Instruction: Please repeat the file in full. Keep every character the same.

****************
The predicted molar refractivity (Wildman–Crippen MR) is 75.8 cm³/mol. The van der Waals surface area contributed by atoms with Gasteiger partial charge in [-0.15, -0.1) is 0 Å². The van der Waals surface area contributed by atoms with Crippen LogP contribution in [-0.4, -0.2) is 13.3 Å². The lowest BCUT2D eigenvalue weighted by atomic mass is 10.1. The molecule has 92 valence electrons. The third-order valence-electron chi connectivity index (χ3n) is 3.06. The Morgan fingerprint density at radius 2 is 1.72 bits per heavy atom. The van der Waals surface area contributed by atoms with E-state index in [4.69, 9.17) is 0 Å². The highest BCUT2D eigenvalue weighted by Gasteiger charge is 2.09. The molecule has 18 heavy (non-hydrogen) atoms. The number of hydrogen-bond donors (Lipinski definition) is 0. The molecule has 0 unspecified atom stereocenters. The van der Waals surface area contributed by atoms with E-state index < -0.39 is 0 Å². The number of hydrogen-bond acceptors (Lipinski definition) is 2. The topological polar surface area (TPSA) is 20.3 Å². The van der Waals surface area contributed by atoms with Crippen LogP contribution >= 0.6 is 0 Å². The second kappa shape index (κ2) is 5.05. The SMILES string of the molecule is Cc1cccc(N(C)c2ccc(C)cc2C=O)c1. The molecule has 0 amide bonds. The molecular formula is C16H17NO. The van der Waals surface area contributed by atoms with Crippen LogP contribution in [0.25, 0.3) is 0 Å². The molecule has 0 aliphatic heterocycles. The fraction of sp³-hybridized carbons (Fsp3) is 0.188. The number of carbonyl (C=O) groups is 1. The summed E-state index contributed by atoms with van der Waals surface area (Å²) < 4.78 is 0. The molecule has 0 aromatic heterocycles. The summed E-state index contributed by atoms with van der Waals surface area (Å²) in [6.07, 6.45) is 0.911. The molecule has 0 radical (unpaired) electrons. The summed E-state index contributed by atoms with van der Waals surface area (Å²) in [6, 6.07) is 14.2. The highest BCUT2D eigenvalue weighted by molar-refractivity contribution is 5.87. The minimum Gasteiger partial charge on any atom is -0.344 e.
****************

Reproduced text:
The predicted molar refractivity (Wildman–Crippen MR) is 75.8 cm³/mol. The van der Waals surface area contributed by atoms with Gasteiger partial charge in [-0.15, -0.1) is 0 Å². The van der Waals surface area contributed by atoms with Crippen LogP contribution in [-0.4, -0.2) is 13.3 Å². The lowest BCUT2D eigenvalue weighted by atomic mass is 10.1. The molecule has 92 valence electrons. The third-order valence-electron chi connectivity index (χ3n) is 3.06. The Morgan fingerprint density at radius 2 is 1.72 bits per heavy atom. The van der Waals surface area contributed by atoms with E-state index in [4.69, 9.17) is 0 Å². The highest BCUT2D eigenvalue weighted by Gasteiger charge is 2.09. The molecule has 18 heavy (non-hydrogen) atoms. The number of hydrogen-bond donors (Lipinski definition) is 0. The molecule has 0 unspecified atom stereocenters. The van der Waals surface area contributed by atoms with E-state index < -0.39 is 0 Å². The number of hydrogen-bond acceptors (Lipinski definition) is 2. The topological polar surface area (TPSA) is 20.3 Å². The van der Waals surface area contributed by atoms with Crippen LogP contribution >= 0.6 is 0 Å². The second kappa shape index (κ2) is 5.05. The SMILES string of the molecule is Cc1cccc(N(C)c2ccc(C)cc2C=O)c1. The molecule has 0 amide bonds. The molecular formula is C16H17NO. The van der Waals surface area contributed by atoms with Crippen LogP contribution in [0.25, 0.3) is 0 Å². The molecule has 0 aliphatic heterocycles. The fraction of sp³-hybridized carbons (Fsp3) is 0.188. The number of carbonyl (C=O) groups is 1. The summed E-state index contributed by atoms with van der Waals surface area (Å²) < 4.78 is 0. The molecule has 0 aromatic heterocycles. The summed E-state index contributed by atoms with van der Waals surface area (Å²) in [6.07, 6.45) is 0.911. The molecule has 0 radical (unpaired) electrons. The summed E-state index contributed by atoms with van der Waals surface area (Å²) in [6, 6.07) is 14.2. The highest BCUT2D eigenvalue weighted by molar-refractivity contribution is 5.87. The minimum Gasteiger partial charge on any atom is -0.344 e.